York Review

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The diagnosis, treatment and management of chronic fatigue syndrome (CFS) / myalgic encephalomyelitis (ME) in adults and children: Work to support the NICE Guidelines, colloquially known as the York Review, is a 2005 report from the Centre for Reviews and Dissemination (CRD) based at the University of York in England, UK[1]

Aim[edit | edit source]

The York Review was a Draft Consultation document that was intended to provide an evidence-based summary for the development of the NICE CFS/ME Guidelines, which were published in 2007.[1]. The review was undertaken in order to provide evidence in support of the NICE guidelines on CFS/ME. It has been criticised on several points.

Funding[edit | edit source]

Authors[edit | edit source]

Anne-Marie Bagnall, Susanne Hempel, Duncan Chambers, Vickie Orton, and Carol Forbes

Citation[edit | edit source]

Bagnall, Anne-Marie; Hempel, Susanne; Chambers, Duncan; Orton, Vickie; Forbes, Carol (2005). The diagnosis, treatment and management of chronic fatigue syndrome (CFS) / myalgic encephalomyelitis (ME) in adults and children. Work to support the NICE Guidelines. Centre for Reviews and Dissemination, University of York. (Full text)

Conclusions[edit | edit source]

Criticism[edit | edit source]

  • Hooper and Reid (2006) wrote a detailed critique of the report, and it was extensively criticized by ME charities.[2]
  • Although the review highlighted the potential use of immunoglobulin in CFS/ME, it was omitted from the summary.

Notable studies[edit | edit source]

  • 2003, THE MENTAL HEALTH MOVEMENT: PERSECUTION OF PATIENTS? A consideration of the role of Professor Simon Wessely and other members of the "Wessely School" in the perception of Myalgic Encephalomyelitis (ME) in the UK.Background Briefing for the House of Commons Select Health Committee.[3](Full text)
Includes extensive criticism of the earlier 2002 report from the Centre for Reviews and Dissemination,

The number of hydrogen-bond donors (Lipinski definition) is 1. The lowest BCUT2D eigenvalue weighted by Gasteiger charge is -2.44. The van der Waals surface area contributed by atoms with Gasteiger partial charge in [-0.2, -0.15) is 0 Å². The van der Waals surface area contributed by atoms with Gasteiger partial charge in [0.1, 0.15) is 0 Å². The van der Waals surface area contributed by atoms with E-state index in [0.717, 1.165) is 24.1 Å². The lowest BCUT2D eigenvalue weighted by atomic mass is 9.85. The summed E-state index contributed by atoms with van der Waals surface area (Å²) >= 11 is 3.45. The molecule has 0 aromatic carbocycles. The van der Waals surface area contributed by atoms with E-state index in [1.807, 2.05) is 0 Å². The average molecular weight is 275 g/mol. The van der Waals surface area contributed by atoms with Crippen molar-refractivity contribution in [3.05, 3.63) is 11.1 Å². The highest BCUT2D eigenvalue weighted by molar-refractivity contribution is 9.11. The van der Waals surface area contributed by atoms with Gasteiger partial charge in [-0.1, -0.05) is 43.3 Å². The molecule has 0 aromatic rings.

• 2006, Inadequacy of the York (2005) Systematic Review of the CFS/ME Medical Evidence Base[2](Full text)

Learn more[edit | edit source]

See also[edit | edit source]

References[edit | edit source]

chronic fatigue syndrome (CFS) - A fatigue-based illness. The term CFS was invented invented by the U.S. Centers for Disease Control as an replacement for myalgic encephalomyelitis (ME). Some view CFS as a neurological disease, others use the term for any unexplained long-term fatigue. Sometimes used as a the term as a synonym of myalgic encephalomyelitis, despite the different diagnostic criteria.

myalgic encephalomyelitis (ME) - A disease often marked by neurological symptoms, but fatigue is sometimes a symptom as well. Some diagnostic criteria distinguish it from chronic fatigue syndrome, while other diagnostic criteria consider it to be a synonym for chronic fatigue syndrome. A defining characteristic of ME is post-exertional malaise (PEM), or post-exertional neuroimmune exhaustion (PENE), which is a notable exacerbation of symptoms brought on by small exertions. PEM can last for days or weeks. Symptoms can include cognitive impairments, muscle pain (myalgia), trouble remaining upright (orthostatic intolerance), sleep abnormalities, and gastro-intestinal impairments, among others. An estimated 25% of those suffering from ME are housebound or bedbound. The World Health Organization (WHO) classifies ME as a neurological disease.

myalgic encephalomyelitis (ME) - A disease often marked by neurological symptoms, but fatigue is sometimes a symptom as well. Some diagnostic criteria distinguish it from chronic fatigue syndrome, while other diagnostic criteria consider it to be a synonym for chronic fatigue syndrome. A defining characteristic of ME is post-exertional malaise (PEM), or post-exertional neuroimmune exhaustion (PENE), which is a notable exacerbation of symptoms brought on by small exertions. PEM can last for days or weeks. Symptoms can include cognitive impairments, muscle pain (myalgia), trouble remaining upright (orthostatic intolerance), sleep abnormalities, and gastro-intestinal impairments, among others. An estimated 25% of those suffering from ME are housebound or bedbound. The World Health Organization (WHO) classifies ME as a neurological disease.

NICE guidelines - Clinical guidelines used in the UK.

myalgic encephalomyelitis (ME) - A disease often marked by neurological symptoms, but fatigue is sometimes a symptom as well. Some diagnostic criteria distinguish it from chronic fatigue syndrome, while other diagnostic criteria consider it to be a synonym for chronic fatigue syndrome. A defining characteristic of ME is post-exertional malaise (PEM), or post-exertional neuroimmune exhaustion (PENE), which is a notable exacerbation of symptoms brought on by small exertions. PEM can last for days or weeks. Symptoms can include cognitive impairments, muscle pain (myalgia), trouble remaining upright (orthostatic intolerance), sleep abnormalities, and gastro-intestinal impairments, among others. An estimated 25% of those suffering from ME are housebound or bedbound. The World Health Organization (WHO) classifies ME as a neurological disease.

The information provided at this site is not intended to diagnose or treat any illness.
From MEpedia, a crowd-sourced encyclopedia of ME and CFS science and history.